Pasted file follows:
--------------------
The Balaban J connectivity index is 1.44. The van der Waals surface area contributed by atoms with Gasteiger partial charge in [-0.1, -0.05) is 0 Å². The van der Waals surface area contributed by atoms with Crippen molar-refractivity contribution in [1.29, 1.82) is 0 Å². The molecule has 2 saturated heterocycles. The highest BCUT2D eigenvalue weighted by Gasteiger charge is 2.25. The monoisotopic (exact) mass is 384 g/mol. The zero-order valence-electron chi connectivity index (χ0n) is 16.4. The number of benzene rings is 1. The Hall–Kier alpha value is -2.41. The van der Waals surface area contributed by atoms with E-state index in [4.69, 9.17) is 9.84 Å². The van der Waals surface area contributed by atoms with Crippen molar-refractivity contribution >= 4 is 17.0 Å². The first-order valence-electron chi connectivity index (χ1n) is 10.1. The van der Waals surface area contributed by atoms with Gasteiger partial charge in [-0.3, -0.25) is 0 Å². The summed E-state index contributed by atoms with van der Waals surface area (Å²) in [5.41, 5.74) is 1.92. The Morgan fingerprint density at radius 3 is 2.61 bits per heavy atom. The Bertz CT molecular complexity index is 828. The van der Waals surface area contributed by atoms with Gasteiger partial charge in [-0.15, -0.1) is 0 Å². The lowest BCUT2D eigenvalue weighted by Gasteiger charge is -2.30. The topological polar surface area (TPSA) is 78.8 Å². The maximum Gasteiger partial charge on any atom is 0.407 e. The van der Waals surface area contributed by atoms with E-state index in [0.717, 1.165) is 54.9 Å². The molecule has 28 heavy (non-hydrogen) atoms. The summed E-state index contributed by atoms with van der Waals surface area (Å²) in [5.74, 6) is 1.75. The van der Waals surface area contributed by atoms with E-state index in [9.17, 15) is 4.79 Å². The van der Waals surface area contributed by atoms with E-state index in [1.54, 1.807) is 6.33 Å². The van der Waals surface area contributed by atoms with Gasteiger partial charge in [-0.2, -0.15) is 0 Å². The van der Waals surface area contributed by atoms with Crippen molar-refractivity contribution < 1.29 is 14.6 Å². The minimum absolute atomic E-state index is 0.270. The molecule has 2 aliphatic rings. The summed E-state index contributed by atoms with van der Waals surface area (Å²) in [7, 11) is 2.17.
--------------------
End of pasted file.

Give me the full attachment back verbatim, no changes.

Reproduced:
The Balaban J connectivity index is 1.44. The van der Waals surface area contributed by atoms with Gasteiger partial charge in [-0.1, -0.05) is 0 Å². The van der Waals surface area contributed by atoms with Crippen molar-refractivity contribution in [1.29, 1.82) is 0 Å². The molecule has 2 saturated heterocycles. The highest BCUT2D eigenvalue weighted by Gasteiger charge is 2.25. The monoisotopic (exact) mass is 384 g/mol. The zero-order valence-electron chi connectivity index (χ0n) is 16.4. The number of benzene rings is 1. The Hall–Kier alpha value is -2.41. The van der Waals surface area contributed by atoms with E-state index in [4.69, 9.17) is 9.84 Å². The van der Waals surface area contributed by atoms with Crippen molar-refractivity contribution >= 4 is 17.0 Å². The first-order valence-electron chi connectivity index (χ1n) is 10.1. The van der Waals surface area contributed by atoms with Gasteiger partial charge in [-0.3, -0.25) is 0 Å². The summed E-state index contributed by atoms with van der Waals surface area (Å²) in [5.41, 5.74) is 1.92. The Morgan fingerprint density at radius 3 is 2.61 bits per heavy atom. The Bertz CT molecular complexity index is 828. The van der Waals surface area contributed by atoms with Gasteiger partial charge in [-0.15, -0.1) is 0 Å². The lowest BCUT2D eigenvalue weighted by Gasteiger charge is -2.30. The topological polar surface area (TPSA) is 78.8 Å². The maximum Gasteiger partial charge on any atom is 0.407 e. The van der Waals surface area contributed by atoms with E-state index in [0.717, 1.165) is 54.9 Å². The molecule has 28 heavy (non-hydrogen) atoms. The summed E-state index contributed by atoms with van der Waals surface area (Å²) in [5.74, 6) is 1.75. The van der Waals surface area contributed by atoms with E-state index in [9.17, 15) is 4.79 Å². The van der Waals surface area contributed by atoms with E-state index in [1.54, 1.807) is 6.33 Å². The van der Waals surface area contributed by atoms with Gasteiger partial charge in [-0.2, -0.15) is 0 Å². The van der Waals surface area contributed by atoms with Crippen molar-refractivity contribution < 1.29 is 14.6 Å². The minimum absolute atomic E-state index is 0.270. The molecule has 2 aliphatic rings. The summed E-state index contributed by atoms with van der Waals surface area (Å²) in [7, 11) is 2.17.